Booker T. Washington Revelation

William H. Johnson, Booker T. Washington Revelation, ca. 1945, oil on fiberboard (Upson Board), Smithsonian American Art Museum, Gift of the Harmon Foundation, 1967.59.1143
Copied William H. Johnson, Booker T. Washington Revelation, ca. 1945, oil on fiberboard (Upson Board), 39 7830 78 in. (101.378.4 cm), Smithsonian American Art Museum, Gift of the Harmon Foundation, 1967.59.1143

Artwork Details

Title
Booker T. Washington Revelation
Date
ca. 1945
Dimensions
39 7830 78 in. (101.378.4 cm)
Credit Line
Gift of the Harmon Foundation
Mediums
Mediums Description
oil on fiberboard (Upson Board)
Classifications
Keywords
  • Figure group
  • Occupation — education
  • African American
  • History — United States — Black History
  • Portrait male — Washington, Booker T.
Object Number
1967.59.1143

Artwork Description

In June 1881, Booker T. Washington (1856--1915), an honors graduate of Hampton Institute (now Hampton University), was invited to establish a school for African Americans in Tuskegee, Alabama. When he arrived, he discovered there were no funds for buildings, so classes met in a dilapidated shanty lent by a church. Within months Washington had borrowed money, purchased a one-hundred-acre farm, and put students to work constructing buildings. By the time Washington died, Tuskegee Normal and Industrial Institute consisted of more than one hundred structures, fifteen hundred students, a faculty of nearly two hundred, academic and vocational courses in more than thirty-five fields of study, and an endowment of approximately $2 million.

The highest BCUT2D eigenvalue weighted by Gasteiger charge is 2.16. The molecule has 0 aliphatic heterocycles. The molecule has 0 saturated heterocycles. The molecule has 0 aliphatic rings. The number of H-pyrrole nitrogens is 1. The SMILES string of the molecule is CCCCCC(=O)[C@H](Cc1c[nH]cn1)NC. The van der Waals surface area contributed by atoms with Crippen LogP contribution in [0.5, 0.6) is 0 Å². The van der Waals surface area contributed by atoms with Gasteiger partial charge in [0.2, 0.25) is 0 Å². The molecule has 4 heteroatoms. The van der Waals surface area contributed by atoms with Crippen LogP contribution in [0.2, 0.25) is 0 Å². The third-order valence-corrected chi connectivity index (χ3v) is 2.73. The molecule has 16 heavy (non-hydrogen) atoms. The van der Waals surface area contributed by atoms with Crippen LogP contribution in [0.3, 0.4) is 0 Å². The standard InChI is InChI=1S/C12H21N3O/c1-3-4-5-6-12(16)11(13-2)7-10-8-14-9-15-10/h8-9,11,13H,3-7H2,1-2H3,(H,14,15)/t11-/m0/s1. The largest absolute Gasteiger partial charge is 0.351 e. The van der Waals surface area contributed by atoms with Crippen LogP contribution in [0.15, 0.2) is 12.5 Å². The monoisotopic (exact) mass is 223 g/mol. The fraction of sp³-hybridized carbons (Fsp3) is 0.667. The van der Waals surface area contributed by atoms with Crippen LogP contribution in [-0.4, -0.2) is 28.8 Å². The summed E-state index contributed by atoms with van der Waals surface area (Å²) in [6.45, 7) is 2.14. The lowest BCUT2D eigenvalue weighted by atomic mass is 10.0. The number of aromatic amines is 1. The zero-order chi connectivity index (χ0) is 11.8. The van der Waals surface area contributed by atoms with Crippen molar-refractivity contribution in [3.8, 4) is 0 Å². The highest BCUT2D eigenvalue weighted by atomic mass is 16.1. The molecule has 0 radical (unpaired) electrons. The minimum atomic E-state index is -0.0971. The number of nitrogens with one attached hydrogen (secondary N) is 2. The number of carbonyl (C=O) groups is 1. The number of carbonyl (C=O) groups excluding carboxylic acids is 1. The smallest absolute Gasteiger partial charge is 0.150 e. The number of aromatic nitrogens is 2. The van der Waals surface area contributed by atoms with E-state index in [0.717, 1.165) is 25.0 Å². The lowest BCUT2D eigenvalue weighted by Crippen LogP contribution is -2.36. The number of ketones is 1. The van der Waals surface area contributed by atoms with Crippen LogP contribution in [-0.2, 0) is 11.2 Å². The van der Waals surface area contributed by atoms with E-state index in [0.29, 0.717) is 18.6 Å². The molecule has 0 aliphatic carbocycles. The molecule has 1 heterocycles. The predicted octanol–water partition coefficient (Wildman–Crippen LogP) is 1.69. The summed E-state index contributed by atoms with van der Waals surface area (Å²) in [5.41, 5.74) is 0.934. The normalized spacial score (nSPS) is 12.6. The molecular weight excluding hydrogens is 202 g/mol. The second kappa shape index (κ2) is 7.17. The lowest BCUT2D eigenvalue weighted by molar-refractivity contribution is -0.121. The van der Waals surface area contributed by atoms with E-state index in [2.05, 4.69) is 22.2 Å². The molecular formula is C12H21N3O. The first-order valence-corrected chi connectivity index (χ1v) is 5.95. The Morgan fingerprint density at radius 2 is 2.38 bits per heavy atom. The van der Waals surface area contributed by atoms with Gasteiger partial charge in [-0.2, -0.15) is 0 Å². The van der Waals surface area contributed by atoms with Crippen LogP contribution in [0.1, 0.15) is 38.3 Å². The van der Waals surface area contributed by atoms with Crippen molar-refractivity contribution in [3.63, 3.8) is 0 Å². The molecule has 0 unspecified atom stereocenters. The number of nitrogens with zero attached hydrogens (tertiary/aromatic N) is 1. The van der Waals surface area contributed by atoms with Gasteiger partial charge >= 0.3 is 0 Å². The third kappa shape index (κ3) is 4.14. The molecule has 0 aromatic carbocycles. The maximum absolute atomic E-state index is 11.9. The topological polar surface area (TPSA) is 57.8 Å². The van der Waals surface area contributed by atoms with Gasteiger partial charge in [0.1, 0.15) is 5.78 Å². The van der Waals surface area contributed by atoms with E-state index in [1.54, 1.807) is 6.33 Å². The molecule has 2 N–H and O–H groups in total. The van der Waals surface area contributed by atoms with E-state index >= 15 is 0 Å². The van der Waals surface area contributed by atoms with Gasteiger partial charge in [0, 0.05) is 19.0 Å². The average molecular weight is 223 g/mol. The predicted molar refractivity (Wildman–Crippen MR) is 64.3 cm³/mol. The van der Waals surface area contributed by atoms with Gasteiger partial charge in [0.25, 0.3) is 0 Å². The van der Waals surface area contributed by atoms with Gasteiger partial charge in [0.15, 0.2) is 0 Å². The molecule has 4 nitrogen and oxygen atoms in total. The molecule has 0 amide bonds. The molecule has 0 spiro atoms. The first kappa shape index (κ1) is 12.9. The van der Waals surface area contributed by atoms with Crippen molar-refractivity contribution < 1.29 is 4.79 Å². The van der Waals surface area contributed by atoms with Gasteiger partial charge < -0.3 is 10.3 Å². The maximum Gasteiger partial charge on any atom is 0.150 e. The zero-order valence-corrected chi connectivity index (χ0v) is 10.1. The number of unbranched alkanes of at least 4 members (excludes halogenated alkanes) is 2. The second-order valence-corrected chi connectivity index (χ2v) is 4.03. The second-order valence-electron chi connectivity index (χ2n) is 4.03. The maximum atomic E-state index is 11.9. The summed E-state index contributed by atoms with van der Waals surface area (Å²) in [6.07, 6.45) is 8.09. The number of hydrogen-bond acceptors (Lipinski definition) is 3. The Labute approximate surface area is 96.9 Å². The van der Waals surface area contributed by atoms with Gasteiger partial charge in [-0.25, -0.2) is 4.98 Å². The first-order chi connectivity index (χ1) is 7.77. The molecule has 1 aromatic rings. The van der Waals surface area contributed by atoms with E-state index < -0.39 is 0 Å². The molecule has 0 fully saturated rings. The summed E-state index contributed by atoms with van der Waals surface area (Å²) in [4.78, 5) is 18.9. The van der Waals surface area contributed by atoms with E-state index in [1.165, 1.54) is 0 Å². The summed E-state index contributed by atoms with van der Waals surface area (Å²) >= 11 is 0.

Although Washington was an advisor to presidents and had powerful friends in American industry, Johnson chose to surround Washington with people and structures representing Tuskegee Institute's remarkable success. At the right, a plow, shovels, and other implements testify to Washington's belief in the importance of vocational education. Images of Science Hall, the Agricultural Building, the Chapel, and other structures reflect Washington's vision of a school where students could live and study in well-equipped surroundings. Johnson also featured portraits of John W. Washington, Robert R. Taylor, Warren Logan, Emmett Jay Scott, and Olivia Davidson, people who were instrumental to Tuskegee's growth and success. 

Exhibitions

Media - 1967.59.1146 - SAAM-1967.59.1146_2 - 141130
Fighters for Freedom: William H. Johnson Picturing Justice
March 8, 2024September 10, 2024
William H. Johnson's Fighters for Freedom series from the mid-1940s is a tribute to African American activists, scientists, teachers, and performers as well as international leaders working to bring peace to the world.